Urinary Incontinence, Patient Satisfaction, and Decisional Regret after Prostate Cancer Treatment: A French National Study.

Complications of prostate cancer treatments have a substantial impact on the patient's quality of life. We evaluated the prevalence of urinary consequences and factors affecting patient satisfaction and decisional regret after treatment.

A retrospective self-administered questionnaire was sent to all members of the National Association of Prostate Cancer Patients in France.

From the 226 completed questionnaires received, the following information was obtained: 110 patients underwent surgery only, 29 received radiotherapy plus hormone therapy, 28 received radiotherapy only, and 49 received other combination treatments. The median follow-up period was 58.1 months. After treatment, the presence of urinary incontinence was reported by 34.5% of patients treated by radical prostatectomy, by 10.3% treated by radiotherapy plus hormone therapy, by 17.8% treated by curitherapy or radiotherapy only, and by 38.7% treated by other combination therapy (p = 0.01). The main reasons for decisional regret were the fact that patients received incomplete information about prostate cancer (40%) and consequences of treatment that affected the urinary system (34%). The information received about cancer was considered complete in 32.3% of the satisfied group and 14.3% of the decisional regret group (p = 0.003) and with regard to urinary incontinence the information received was considered complete in 41.4 and 17.4% respectively (p < 0.01).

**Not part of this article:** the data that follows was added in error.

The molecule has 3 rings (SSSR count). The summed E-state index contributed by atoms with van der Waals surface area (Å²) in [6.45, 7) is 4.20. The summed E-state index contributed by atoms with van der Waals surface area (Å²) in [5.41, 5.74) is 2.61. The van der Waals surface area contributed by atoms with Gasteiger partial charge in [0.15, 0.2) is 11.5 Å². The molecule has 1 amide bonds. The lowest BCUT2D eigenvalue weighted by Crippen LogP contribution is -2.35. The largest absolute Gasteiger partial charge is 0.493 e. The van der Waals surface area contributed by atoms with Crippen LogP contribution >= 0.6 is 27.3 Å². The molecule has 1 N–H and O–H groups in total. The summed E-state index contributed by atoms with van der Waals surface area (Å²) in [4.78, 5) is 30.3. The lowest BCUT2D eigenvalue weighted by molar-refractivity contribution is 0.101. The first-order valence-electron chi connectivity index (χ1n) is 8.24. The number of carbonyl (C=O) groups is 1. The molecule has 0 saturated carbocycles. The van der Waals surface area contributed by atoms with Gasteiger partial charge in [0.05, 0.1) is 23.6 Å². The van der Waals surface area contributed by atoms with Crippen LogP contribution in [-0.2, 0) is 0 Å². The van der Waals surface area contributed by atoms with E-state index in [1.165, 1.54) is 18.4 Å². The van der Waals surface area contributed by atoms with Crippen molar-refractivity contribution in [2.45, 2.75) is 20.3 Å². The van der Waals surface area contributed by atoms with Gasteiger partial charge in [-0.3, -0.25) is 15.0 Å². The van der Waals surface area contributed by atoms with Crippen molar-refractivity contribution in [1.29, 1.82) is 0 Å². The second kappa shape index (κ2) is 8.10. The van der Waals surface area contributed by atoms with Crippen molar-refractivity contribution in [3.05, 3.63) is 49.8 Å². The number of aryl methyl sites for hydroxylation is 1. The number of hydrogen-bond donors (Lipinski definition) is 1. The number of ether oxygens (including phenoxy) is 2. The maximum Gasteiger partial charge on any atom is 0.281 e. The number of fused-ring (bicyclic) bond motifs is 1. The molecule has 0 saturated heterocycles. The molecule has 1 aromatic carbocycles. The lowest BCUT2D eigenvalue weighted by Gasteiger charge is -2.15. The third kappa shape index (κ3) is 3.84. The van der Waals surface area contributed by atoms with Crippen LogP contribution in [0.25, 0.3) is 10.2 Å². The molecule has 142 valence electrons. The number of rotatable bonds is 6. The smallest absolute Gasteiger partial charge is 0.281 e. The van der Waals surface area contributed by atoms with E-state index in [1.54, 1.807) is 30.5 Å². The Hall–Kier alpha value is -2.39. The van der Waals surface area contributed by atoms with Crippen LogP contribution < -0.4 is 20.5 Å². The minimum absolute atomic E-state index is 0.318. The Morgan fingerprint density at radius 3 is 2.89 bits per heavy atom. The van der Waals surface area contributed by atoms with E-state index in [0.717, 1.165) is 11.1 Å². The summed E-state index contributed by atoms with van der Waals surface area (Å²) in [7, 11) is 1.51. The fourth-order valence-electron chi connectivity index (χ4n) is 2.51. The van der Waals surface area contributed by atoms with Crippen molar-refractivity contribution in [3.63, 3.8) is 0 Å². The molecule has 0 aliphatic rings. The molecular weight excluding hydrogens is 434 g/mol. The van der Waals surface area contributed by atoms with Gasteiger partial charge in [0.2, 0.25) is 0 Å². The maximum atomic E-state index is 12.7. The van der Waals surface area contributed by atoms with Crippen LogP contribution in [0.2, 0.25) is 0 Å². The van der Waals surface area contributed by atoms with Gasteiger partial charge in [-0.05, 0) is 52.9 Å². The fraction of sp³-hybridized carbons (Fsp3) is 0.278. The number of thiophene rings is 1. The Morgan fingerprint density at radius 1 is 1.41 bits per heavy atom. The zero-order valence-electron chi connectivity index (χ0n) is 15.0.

Urinary consequences of prostate cancer treatment are common and impact the quality of life. Patients need clear information to be able to participate in therapeutic decision-making and to avoid subsequent decisional regret.

Urologia internationalis. 2017 Dec 19 [Epub]

Abdullah Albkri, David Girier, Alain Mestre, Pierre Costa, St├ęphane Droupy, Armand Chevrot